Since 1985, farmers and environmentalists have become agricultural conservation policy allies. This alliance reflects the capacity to evolve a policy design that bridged the growing disconnect between traditional agricultural conservation designs and the systems approach that is the conceptual foundation of the environmental policy community. This article investigates the role of evolving language adaptation, as reflected in five policy-design elements, played in facilitating the alliance.
Prior to the adaptation, the environmental community posed a serious threat to the agricultural community because it identified farmers' use of pesticides as a major threat to the environment (Carson, 1962; Galton, 1963). The adversarial relationship is illustrated by the U.S. Department of Agriculture's (USDA) criticism of Rachel Carson's conclusions in The Silent Spring (Graham, 1970, p. 50). The characterization of the farmer as a polluter was dangerous because it threatened the perception that goes back to Jefferson of the yeoman farmer as having a higher moral position than other economic actors.
What occurred with agricultural conservation policy between 1985 and 1996 was an adaptation from a focus on narrowly defined specific problems (e.g., soil erosion) to a systems approach that focused on a complex set of interacting problems (soil erosion, water quality, habitat diversity, and human health). Central to this adaptation was the ability to develop and utilize a language and a set of rationales that vastly expanded the content of agricultural conservation. The language adaptations facilitated development of evolving policy designs that incorporated systems rationales that made it possible for the agricultural policy community to develop alliances with the environmental policy community as well as wildlife conservation groups and others.
The following analysis lays out the evolution of language that helped the agricultural policy community expand its base of support and respond to the evolving understanding of the natural environment (ecosystems), while maintaining government economic support and a high degree of implementation flexibility. The agricultural policy community has its roots in the early days of the Republic and its continuing priority concern has been the economic well-being of farmers. What occurred between 1985 and 1996 reflected the community's political adaptability while maintaining traditional policy goals.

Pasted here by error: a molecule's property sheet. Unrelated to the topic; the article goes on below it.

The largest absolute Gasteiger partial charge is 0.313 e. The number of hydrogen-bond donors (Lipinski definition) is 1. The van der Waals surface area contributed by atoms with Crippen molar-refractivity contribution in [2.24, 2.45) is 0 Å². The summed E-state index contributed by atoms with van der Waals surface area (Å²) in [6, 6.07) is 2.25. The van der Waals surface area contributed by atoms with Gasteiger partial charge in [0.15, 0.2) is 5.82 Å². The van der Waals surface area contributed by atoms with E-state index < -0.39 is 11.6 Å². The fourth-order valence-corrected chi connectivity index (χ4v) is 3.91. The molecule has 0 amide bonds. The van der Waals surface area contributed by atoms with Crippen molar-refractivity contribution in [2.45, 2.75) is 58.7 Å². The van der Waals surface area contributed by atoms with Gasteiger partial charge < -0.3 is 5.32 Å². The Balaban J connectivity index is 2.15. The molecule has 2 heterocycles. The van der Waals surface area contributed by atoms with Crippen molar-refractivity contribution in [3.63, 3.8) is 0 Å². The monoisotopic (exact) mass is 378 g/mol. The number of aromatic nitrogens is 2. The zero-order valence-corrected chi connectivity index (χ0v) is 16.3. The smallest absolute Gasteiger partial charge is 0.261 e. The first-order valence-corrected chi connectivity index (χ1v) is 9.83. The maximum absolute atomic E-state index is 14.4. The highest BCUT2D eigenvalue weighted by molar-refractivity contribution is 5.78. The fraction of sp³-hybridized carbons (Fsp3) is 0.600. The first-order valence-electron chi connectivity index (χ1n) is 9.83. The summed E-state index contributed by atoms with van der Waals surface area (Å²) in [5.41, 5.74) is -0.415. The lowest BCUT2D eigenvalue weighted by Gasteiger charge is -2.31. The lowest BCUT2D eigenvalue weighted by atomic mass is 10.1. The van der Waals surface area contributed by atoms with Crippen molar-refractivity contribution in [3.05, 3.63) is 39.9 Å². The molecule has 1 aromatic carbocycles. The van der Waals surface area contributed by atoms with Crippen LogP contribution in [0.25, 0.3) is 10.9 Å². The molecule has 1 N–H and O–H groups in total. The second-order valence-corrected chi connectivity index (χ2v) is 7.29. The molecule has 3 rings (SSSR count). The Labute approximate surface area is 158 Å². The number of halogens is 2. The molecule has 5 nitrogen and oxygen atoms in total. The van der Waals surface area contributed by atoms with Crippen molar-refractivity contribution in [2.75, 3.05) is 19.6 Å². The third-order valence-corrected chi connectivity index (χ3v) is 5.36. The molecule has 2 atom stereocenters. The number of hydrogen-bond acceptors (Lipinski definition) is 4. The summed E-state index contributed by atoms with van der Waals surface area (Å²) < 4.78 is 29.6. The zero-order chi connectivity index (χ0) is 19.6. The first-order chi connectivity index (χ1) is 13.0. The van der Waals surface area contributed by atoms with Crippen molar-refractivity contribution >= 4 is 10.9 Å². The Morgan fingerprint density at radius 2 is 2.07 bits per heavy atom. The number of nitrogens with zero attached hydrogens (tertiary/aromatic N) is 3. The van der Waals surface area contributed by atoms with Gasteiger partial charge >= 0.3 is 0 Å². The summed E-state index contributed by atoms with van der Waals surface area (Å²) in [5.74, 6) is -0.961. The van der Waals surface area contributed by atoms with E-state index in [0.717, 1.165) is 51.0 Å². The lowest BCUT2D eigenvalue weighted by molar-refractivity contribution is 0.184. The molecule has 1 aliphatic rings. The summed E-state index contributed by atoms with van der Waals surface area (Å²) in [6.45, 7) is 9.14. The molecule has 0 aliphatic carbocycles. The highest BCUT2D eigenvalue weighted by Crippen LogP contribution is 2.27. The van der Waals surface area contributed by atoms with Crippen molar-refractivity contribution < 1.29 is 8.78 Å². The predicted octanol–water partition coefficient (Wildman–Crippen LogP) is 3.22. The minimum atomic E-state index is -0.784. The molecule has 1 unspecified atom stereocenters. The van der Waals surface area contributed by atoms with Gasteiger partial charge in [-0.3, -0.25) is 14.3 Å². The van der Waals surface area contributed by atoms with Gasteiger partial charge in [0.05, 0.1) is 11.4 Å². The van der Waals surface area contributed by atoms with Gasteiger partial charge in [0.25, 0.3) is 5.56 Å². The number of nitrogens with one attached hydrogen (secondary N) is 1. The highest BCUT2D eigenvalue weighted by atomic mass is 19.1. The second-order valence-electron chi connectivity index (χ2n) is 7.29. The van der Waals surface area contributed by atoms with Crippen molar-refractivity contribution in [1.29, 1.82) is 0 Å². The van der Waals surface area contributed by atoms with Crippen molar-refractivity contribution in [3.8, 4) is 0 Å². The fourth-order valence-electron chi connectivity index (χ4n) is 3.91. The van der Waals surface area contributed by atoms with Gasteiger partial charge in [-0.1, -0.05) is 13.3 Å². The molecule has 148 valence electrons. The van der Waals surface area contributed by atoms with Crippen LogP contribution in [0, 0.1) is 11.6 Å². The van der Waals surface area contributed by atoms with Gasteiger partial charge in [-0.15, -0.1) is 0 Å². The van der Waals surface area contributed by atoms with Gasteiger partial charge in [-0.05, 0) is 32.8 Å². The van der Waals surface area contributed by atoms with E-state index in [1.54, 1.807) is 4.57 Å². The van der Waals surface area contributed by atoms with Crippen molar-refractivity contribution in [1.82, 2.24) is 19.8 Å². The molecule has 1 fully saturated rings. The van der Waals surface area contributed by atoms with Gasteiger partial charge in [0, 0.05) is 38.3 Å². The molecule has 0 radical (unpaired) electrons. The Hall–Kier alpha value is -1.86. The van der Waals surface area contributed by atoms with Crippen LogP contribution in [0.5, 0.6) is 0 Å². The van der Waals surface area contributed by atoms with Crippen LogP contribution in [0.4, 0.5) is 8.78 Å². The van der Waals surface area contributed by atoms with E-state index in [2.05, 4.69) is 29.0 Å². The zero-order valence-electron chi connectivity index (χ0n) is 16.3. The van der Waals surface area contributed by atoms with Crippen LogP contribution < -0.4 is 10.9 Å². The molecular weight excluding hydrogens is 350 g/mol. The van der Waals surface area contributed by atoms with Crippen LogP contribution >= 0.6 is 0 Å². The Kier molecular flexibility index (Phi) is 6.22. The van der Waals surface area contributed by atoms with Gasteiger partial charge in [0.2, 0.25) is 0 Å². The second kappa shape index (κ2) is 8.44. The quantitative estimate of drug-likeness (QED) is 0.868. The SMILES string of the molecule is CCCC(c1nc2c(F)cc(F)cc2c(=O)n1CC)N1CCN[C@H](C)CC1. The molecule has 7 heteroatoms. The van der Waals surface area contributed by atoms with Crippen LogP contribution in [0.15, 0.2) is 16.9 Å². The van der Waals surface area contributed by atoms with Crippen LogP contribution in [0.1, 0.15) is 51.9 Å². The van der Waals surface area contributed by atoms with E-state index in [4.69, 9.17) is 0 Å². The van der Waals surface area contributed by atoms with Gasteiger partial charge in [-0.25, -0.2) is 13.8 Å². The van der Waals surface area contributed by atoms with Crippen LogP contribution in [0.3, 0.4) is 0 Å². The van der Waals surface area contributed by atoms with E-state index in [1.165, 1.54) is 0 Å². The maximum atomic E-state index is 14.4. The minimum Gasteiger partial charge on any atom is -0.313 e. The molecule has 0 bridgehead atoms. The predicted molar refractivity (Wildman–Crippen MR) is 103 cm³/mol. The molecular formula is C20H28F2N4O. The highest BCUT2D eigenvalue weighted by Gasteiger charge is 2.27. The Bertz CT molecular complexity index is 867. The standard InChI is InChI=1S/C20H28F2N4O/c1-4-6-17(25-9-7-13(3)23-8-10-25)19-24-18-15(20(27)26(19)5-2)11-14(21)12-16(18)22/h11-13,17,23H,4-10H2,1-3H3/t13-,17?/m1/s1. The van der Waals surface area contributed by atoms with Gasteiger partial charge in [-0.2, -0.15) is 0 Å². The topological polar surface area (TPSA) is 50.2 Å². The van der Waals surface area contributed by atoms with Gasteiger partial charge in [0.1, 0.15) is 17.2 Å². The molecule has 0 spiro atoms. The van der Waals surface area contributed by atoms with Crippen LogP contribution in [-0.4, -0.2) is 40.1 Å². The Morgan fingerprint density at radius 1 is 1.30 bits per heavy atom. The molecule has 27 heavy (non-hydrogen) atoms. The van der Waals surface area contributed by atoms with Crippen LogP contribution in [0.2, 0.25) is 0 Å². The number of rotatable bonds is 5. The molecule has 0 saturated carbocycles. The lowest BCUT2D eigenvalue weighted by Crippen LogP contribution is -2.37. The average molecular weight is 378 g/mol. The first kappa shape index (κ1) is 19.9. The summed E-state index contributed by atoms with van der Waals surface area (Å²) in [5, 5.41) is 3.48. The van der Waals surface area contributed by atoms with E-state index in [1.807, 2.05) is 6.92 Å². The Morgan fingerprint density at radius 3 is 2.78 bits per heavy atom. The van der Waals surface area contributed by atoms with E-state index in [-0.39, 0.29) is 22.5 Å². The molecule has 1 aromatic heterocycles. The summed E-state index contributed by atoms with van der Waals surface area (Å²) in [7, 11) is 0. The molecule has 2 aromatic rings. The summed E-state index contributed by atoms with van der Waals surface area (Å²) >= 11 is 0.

This article fits into the family of research that uses language and argument to study politics and policies (Edelman, 1985; Fischer, Frank, & Forester, 1993; Hunter, 1990; Kingdon, 1984; Stone, 1988). Alternatively identified as rhetorical analysis, discourse analysis, issue framing, social construction, and cognitive theory, these approaches assume that the strategic use of language shapes the definitions of problems, the nature of inquiry, the outcome of research, and the politics surrounding issues (Boynton, 1989, 1990, 1991a, 1991b; Burke, 1969; Chock, 1991, 1995; Chock & Wyman, 1986; Cvetkovich & Earle, 1994; Daniels, 1997; Ferguson, 1987; Gusfield, 1981; Ingram & Schneider, 1990, 1991, 1993, 1997; Kennedy, 1984; McClosky, 1985; Nelson, 1998; Nelson, Megill, & McClosky, 1987; Rein, & Schon, 1993; Selzer, 1993; Sidney, 2001; Simons, 1990; Throgmorton, 1996).
The policy-design framework developed by Ingram and Schneider used in this article incorporates many of these language-based insights into its analytical categories. Schneider and Ingram's policy-design framework offers two attractive features for understanding the changes in conservation policy: first, a way to investigate the interplay of multiple factors in the process of policy change, and second, a structure that gives major emphasis to the substantive content of policy. Thus, it offers a way to escape the deficiencies of many theories of policy change that focus on a single or small number of explanatory variable(s), and it recognizes the importance of the constraints and opportunities that flow from a changing policy context, for example, the Republican takeover of Congress in 1994.
This paper uses five elements of policy design: (i) the construction of problems; (ii) the identification of goals; (iii) the agents responsible for the formulation and implementation of policies; (iv) the tools chosen by policy communities to implement policies; and (v) the rationales and assumptions that explain the relationships between the preceding elements (Schneider & Ingram, 1997).
The primary information sources are three USDA Agricultural Information Bulletins (AIBs). These bulletins describe the USDA's characterization of conservation policies in the 1985, 1990, and 1996 farm bills. This was a period of major agricultural conservation policy adaptation. The adaptation involved integration of the systems concepts of the environmental community as the framework for conservation policy design. The AIBs reflect the agriculture community's understanding of the changing policy designs. Thus, their language provides the most direct indicator of the adaptation process.